33. #33 ddt
    March 7, 2008

    Oops, I guess the links create automatically.

  34. #34 Elf M. Sternberg
    March 7, 2008

    This will not make Orac happy: this morning, I turned on the TV for probably the first time in six months, and Good Morning America had “GMA Exclusive! Government concedes case in vaccine-autism link,” and some talking head was blathering on and on about “Google for the Thimeresol and mitochondria link, and you’ll find thousands of pages…”

    All of which have been brought to you by the Mercury Militia. It’s about to get very, very ugly.

  35. #35 anonimouse
    March 7, 2008

    What is truly, truly sad is that there are parents out here who will now choose not to vaccinate their kids because they think the government says vaccines can cause autism. And more kids will get vaccine-preventable diseases, and some will die. And all because a bunch of money-grubbing, hate-mongering loons are exploting ONE case in vaccine court that – in all reality – says very little about whether vaccines cause autism.

    I am more convinced than ever that these loons really hate kids.

  36. #36 John Best is losing
    March 8, 2008

    John’s kid looks like he could have Sotos syndrome. If John denies that he’s ever heard of it, that would mean that his kid has been diagnosed with Sotos and he rejected it because there was no one to sue for that, if John’s true to his usual lying self. If you haven’t had him evaluated for Sotos yet, you should.

  37. #37 ebohlman
    March 8, 2008

    The things you learn here:

    They took the thimerosal out of animal vaccines a long time ago. I’d guess the reason for that was the value of some thoroughbreds. All those breeding fees would be wasted if the foals were autistic and wouldn’t respond to the whip.

    I wasn’t aware that autism could be diagnosed in horses (a Google search on “autism horses” brought up mostly references to hippotherapy for autistic kids, but also some very surprising hits from the Autism-Mercury list). Do you have any citations from the veterinary literature?

    P.S. “Autistic Horses” = band name.

  38. #38 Skeptigirl
    March 8, 2008

    The poll is consistent with the news media’s understanding of science.

    The opinion of a bunch of uneducated, uninformed people always has the same weight as the conclusion drawn by careful scientific analysis by the best educated recognized scientists in their field.

    CNN believes they are presenting all sides of a ‘controversial’ issue in an unbiased way. Actually investigating an issue and presenting the facts is not news, and besides it doesn’t sell well either.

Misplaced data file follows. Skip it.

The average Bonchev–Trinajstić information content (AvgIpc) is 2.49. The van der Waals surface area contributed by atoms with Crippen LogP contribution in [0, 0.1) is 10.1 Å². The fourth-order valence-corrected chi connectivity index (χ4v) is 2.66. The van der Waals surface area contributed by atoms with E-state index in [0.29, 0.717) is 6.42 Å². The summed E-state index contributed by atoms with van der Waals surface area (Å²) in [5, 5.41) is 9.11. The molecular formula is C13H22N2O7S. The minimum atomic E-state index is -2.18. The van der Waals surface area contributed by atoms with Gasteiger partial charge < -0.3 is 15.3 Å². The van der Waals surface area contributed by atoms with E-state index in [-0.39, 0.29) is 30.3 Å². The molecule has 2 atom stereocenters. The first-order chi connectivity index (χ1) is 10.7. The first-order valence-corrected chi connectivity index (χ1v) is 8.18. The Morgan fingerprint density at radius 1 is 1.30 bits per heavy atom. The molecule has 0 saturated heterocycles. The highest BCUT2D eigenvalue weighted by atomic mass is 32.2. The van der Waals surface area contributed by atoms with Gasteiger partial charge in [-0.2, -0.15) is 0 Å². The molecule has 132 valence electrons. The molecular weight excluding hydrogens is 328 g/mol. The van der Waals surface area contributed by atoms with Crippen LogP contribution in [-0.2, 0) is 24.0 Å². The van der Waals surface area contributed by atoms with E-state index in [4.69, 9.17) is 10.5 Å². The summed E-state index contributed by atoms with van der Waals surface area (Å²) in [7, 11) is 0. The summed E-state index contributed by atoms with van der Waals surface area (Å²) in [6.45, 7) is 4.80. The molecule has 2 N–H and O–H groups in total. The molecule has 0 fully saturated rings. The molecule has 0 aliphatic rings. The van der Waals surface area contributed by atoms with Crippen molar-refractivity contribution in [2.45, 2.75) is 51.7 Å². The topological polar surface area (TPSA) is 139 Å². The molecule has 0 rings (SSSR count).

39. #39 Skeptigirl
    March 8, 2008

    Posted by: ddt I don’t work in science research but would be interested in the opinion of those who do on the ethic/conduct of authoring a study on one’s own child (I can only presume this is his kid.

    Considering how absurd it is to blame your child’s vaccination when apparently even if the case is valid, the next URI would have triggered anyway, this whole case smacks of a lack of ethics. I’m sure a large compensation settlement out of the VICP also made for a bit of extra motivation.

  40. #40 Skeptigirl
    March 8, 2008

    Posted by: Heather My 3-year-old daughter’s pediatrician did not record her MMR and Varicella vaccinations (I am 99.9% sure she received them last August at her pre-preschool well visit, although I did not create an independent record at the time). The state is requiring her to be re-vaccinated to continue to attend nursery school. Is there any harm in duplicating these vaccinations?

    There is absolutely no harm and she needs two doses of each anyway. If a child has a good response to a live vaccine such as MMR and varicella vaccine, then the child will be immune to the next dose. And if they are not immune, then they needed the vaccine.

    If it did matter, however, you could check with whomever the doctor billed for the vaccinations. Sometimes if a dose isn’t in a shot record, it may still have gotten into the billing records.

  41. #41 Skeptigirl
    March 8, 2008

    Posted by ddt: As an interesting twist to the story, the father of the child is lead author in a case report: (sorry, I haven’t figured out how to create hyperlinks here)
    http://jcn.sagepub.com/cgi/content/abstract/21/2/170
    “Developmental Regression and Mitochondrial Dysfunction in a Child With Autism” Journal of Child Neurology, Vol. 21, No. 2, 170-172 (2006)

    If this paper is true, and there was an increased finding of this metabolic disorder in other autism cases, and, if the vaccines did have an affect on this child, then there should be epidemiological evidence that vaccines affected other children with autism who also have this disorder. Yet that data isn’t found.

    I think this is more of a case of the VICP judges being too intimidated to rule against a neurologist from Johns Hopkins. (Or his friends if other physicians presented the case.) And, Dr P probably also knew the system and how to manipulate it.

  42. #42 Joseph
    March 8, 2008

    Joseph,
    This is the first time I’ve heard of Soto’s syndrome. What is it?